Thursday, October 30, 2008

Kill the Spill 1-Year Anniversary

Photo: Marcus Sanders

One Year After the Oil Spill: What Has Changed?

Find out what's being done to prevent another disaster from polluting the Bay

Jared Huffman, California State Assembly, 6th District
Sejal Choksi, Baykeeper and Program Director, San Francisco Baykeeper
Chris Godley, Manager of Emergency Services, Marin County Sheriff Office of Emergency Services
David Lewis, Executive Director, Save the Bay - Moderator

Last November's Cosco Busan oil spill exposed many gaps in existing laws and policies governing oil-spill response in California. Come learn about what changes have been made, how prepared we are for another oil spill in the Bay, and what reforms still need to be made.

Location: Commonwealth Club, San Francisco
Time: 11:30 a.m. check-in, noon program
Cost: CLUB/BAYKEEPER MEMBERS FREE, $15 non-members
Program Organizer: Kerry Curtis
Also know: In association with San Francisco Baykeeper and Save the Bay

Find about how to get tickets here

Photos from the spill

Friday, October 24, 2008

a dramatic collapse in oil prices

Oil is down to $63 a barrel, the lowest since May 2007. Oil prices have been more than halved since peaking at $147 a barrel in July.

Because the growth in global oil demand has slowed sharply in recent months, OPEC fears that the world will face a huge oversupply next year.

Does anyone still think that our 3% of the world supply is going to have a significant impact on oil prices?


Monday, October 20, 2008

Oil drilling could disrupt chemical weapons off NJ coast

If New Jersey allows drilling for oil and natural gas off its coast, it may dredge up an ugly and dangerous past.

Fortunately, New Jersey's Governor Jon S. Corzine remains opposed to the idea of new offshore drilling. Last month, Corzine said an energy plan that focuses on offshore drilling poses threats to the environment and New Jersey's vital tourism and fishing industries.

Read more

Wednesday, October 15, 2008

From Department of Energy

Opening the Outer Continential Shef (OCS) will have little consequence on our total domestic product.

And remember that our total domestic production is very small compared to the world and our use.

The United States own's less than 3 percent of the world's oil. Yet we use over 25% of the supply. Drill, Baby, Drill amounts to nothing more than sticking your head in the sand and ignoring the impending energy crisis. Sound eerily similar to what happened to Wall Street.


Break the Addiction

Thanks to Greenpeace USA for this one

Saturday, October 11, 2008

Price of Oil Plummets 40% in 3 Months

Back in July, when oil was trading near $150 per barrel, President Bush used the opportunity to lift the Executive Ban on offshore drilling, commenting "To reduce pressure on prices...we need to increase the supply of oil, especially here at home."

Americans bought in, chanting "Drill Baby, Drill!" but there was just one problem...the soaring cost of oil wasn't being driven by supply - it was being driven by Wall Street speculators.

With the world markets now in freefall, the price of oil has followed suit, plummeting 40% to $83 a barrel on the New York Mercantile Exchange.

According to an article published this week on Time Online, "The big oil producers have good reason to be nervous. Many are still haunted by a disastrous error made at an Opec meeting in Jakarta in 1999, when the cartel — which produces more than a third of the world's oil — opted to raise its production levels. Within weeks Asian stock markets tumbled, driving world oil prices down to $11 a barrel. Oil officials in Saudi Arabia and elsewhere have cited that price crash as the reason they've rebuffed pleas from President Bush to pump more oil. Countries have learned the lessons of the past."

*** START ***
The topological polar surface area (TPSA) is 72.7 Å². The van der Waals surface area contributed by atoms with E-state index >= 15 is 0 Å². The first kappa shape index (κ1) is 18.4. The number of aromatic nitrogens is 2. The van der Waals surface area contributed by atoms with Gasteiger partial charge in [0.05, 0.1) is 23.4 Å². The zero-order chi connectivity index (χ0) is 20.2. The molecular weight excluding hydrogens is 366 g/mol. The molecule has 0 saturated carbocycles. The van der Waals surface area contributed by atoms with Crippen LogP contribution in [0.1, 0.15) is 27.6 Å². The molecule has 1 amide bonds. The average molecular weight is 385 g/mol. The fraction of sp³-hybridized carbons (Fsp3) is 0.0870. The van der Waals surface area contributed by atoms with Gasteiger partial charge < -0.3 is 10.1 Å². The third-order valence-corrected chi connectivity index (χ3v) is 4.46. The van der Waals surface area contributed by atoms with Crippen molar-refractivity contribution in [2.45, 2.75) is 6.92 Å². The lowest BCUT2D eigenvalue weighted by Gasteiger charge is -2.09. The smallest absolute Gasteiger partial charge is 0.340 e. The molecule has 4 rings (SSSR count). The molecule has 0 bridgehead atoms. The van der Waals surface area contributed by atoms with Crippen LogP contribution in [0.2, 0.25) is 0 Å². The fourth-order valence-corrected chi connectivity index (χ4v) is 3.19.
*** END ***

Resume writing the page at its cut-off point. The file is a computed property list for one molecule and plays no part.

Sadly, even if this lesson is to be learned here in America, it may have come too late for our country's coastlines.

Monday, October 6, 2008

Spill Baby Spill

We hear a lot about how "safe" offshore oil drilling is now. Well, Hurricane Ike recently did a lot to dis-prove that notion.

Hurricane Ike's winds and massive waves destroyed oil platforms, tossed storage tanks and punctured pipelines. The environmental damage only now is becoming apparent: At least a half million gallons of crude oil spilled into the Gulf of Mexico and the marshes, bayous and bays of Louisiana and Texas, according to an analysis of federal data by The Associated Press.

In the days before and after the deadly storm, companies and residents reported at least 448 releases of oil, gasoline and dozens of other substances into the air and water and onto the ground in Louisiana and Texas. The hardest hit places were industrial centers near Houston and Port Arthur, Texas, as well as oil production facilities off Louisiana's coast, according to the AP's analysis.

Thursday, October 2, 2008

Dems plan to keep Big Oil out of their backyard backfires

This week Senate Democrats, led by Majority Leader Harry Reid, lost a last minute attempt to maintain a moratorium on oil shale production on federal lands in the Colorado, Utah and Wyoming. . The measure, which was tagged to an economic stimulus package, failed to get the necessary votes to maintain the moratorium.

Apparently Reid, who hails from Colorado, believes that the interior states are somehow more worthy of protection than our nation's coastlines...